In order to combat the threat from online powerhouse retailers such as Wiggle, ChainReaction and others, some IBDs are grouping together or forging closer allegiances to single suppliers.

 

One supplier shops

In 2006 Raleigh reinflated its Cyclelife retail franchising package for IBDs and at the Giant dealer conference IBDs signed up for the new Giant In Store programme but Giant MD Ian Beasant stressed the programme wasn’t a franchise nor would it take over an IBD’s whole shop ("unless that’s what you want.") Raleigh’s retail development manager Paul Wignall said: "There are currently 54 Cyclelife members across the UK, that are either fully trading as Cyclelife stores or who are in the process of conversion, with a further 34 prospects. Our target is to have 100+ dealers by spring 2007, with an ultimate objective to 250+ dealers nationwide."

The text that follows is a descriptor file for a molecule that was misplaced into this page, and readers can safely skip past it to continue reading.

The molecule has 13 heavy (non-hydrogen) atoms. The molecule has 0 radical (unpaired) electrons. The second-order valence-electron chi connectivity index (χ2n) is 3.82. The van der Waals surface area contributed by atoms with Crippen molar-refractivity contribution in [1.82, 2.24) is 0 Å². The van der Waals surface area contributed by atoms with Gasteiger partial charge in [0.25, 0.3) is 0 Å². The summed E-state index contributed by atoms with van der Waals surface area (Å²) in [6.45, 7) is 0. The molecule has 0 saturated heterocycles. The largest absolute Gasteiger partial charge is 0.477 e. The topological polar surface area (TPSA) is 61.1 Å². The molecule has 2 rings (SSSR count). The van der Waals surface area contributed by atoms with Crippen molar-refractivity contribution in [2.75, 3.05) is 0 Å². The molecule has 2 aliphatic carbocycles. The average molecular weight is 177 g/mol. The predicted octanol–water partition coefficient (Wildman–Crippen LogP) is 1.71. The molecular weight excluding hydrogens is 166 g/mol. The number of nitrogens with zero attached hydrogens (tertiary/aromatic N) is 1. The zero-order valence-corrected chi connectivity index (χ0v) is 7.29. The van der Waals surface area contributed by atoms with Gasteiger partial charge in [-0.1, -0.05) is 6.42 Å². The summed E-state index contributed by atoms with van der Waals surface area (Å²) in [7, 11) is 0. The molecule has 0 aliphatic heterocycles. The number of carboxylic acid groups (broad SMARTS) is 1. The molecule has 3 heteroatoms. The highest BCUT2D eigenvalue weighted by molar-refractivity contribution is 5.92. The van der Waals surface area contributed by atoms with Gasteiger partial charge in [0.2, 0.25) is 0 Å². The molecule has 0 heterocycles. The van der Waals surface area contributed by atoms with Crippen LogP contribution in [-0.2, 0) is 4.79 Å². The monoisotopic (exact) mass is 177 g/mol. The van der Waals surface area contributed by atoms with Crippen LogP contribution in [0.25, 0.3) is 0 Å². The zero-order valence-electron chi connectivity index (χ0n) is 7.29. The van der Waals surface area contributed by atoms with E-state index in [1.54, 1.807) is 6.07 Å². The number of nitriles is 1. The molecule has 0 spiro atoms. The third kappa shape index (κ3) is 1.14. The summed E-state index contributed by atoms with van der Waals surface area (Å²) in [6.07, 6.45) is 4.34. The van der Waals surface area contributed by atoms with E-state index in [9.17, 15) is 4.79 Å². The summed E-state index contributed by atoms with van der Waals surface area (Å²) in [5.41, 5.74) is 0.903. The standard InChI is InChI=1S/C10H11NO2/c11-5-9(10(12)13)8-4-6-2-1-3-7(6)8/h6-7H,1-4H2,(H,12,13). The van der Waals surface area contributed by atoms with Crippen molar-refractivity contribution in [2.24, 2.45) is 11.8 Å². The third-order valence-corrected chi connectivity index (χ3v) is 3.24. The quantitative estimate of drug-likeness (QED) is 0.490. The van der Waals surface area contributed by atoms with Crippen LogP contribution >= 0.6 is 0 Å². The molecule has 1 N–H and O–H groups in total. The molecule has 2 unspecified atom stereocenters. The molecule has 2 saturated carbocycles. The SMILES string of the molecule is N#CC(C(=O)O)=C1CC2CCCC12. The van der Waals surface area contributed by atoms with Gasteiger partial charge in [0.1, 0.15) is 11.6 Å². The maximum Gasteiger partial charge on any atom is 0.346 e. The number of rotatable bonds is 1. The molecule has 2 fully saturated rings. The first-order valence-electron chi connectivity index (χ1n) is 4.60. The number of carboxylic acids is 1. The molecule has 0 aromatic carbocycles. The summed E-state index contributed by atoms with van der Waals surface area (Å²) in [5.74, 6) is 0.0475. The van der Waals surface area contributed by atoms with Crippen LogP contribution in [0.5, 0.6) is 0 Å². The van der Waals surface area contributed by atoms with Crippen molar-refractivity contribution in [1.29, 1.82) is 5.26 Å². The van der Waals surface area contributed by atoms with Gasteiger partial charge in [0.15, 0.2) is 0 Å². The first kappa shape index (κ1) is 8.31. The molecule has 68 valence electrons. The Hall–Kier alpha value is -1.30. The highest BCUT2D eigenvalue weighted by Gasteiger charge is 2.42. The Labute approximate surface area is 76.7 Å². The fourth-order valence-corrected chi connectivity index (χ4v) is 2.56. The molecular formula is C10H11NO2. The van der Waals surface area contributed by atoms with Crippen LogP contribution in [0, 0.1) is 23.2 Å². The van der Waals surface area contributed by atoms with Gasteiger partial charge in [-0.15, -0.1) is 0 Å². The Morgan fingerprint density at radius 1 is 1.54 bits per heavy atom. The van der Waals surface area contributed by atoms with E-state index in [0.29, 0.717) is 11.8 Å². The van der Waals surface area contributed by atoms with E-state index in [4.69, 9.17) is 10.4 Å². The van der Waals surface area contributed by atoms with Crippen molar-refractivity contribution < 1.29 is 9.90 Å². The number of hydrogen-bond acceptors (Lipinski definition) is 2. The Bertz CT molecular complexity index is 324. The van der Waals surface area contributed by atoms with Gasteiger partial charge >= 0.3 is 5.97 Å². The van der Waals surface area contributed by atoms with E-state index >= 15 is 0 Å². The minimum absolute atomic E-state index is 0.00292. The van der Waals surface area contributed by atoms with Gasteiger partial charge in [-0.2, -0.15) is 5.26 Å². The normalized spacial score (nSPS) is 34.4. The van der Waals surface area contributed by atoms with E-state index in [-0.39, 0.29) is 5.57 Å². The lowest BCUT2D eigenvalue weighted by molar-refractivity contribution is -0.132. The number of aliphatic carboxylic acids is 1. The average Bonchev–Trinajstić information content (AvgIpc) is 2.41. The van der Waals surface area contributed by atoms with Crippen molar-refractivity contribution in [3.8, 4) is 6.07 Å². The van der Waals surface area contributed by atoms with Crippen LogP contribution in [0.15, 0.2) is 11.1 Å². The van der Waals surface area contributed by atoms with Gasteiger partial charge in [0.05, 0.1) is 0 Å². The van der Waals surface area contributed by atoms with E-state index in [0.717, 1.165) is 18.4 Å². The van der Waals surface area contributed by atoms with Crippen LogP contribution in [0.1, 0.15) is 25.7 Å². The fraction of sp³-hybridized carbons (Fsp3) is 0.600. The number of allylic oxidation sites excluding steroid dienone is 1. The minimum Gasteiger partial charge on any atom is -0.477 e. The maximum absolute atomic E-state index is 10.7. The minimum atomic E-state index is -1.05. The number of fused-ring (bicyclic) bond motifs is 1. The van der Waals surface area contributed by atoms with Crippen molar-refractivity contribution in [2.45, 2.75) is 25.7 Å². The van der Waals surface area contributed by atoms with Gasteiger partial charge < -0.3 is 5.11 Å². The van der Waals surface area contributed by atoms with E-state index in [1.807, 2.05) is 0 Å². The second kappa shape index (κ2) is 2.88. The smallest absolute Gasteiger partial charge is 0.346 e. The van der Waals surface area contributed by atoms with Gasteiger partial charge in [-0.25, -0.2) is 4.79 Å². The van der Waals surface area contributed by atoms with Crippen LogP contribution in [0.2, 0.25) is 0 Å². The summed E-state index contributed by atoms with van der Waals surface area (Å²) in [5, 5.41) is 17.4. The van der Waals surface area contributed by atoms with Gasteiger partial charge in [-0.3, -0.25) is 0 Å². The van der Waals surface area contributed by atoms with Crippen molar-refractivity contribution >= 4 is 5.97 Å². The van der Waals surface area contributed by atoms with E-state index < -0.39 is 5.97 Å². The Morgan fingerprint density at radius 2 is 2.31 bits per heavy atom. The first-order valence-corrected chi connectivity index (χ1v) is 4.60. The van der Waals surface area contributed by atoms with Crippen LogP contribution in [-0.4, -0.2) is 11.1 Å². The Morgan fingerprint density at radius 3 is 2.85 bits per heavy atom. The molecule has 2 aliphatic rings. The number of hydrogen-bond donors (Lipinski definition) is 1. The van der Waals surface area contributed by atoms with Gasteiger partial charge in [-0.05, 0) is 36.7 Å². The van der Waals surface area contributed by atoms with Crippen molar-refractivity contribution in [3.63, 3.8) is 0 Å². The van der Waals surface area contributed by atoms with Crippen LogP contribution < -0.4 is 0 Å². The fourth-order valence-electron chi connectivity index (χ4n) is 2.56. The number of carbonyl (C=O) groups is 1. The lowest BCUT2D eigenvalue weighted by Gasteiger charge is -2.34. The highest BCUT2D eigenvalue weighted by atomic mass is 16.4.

Being tied-in tight to one supplier could be a major trend for 2007. In October 2006 the UK got its first Specialized concept store, an idea imported from the US. Bike Factory of Chester opened a standalone Specialized store next to its current premises. The store is run and managed separately from Bike Factory. The one-brand bike store concept is popular in America. Bike Factory has been a Specialized stockist for 20+ years. The store covers 3,500sq feet on two floors and uses the same designs and fixtures as the recently opened stores in the USA. Specialized bicycles and equipment are sold exclusively but other products and brands such as locks or lighting can be sold alongside the Specialized range.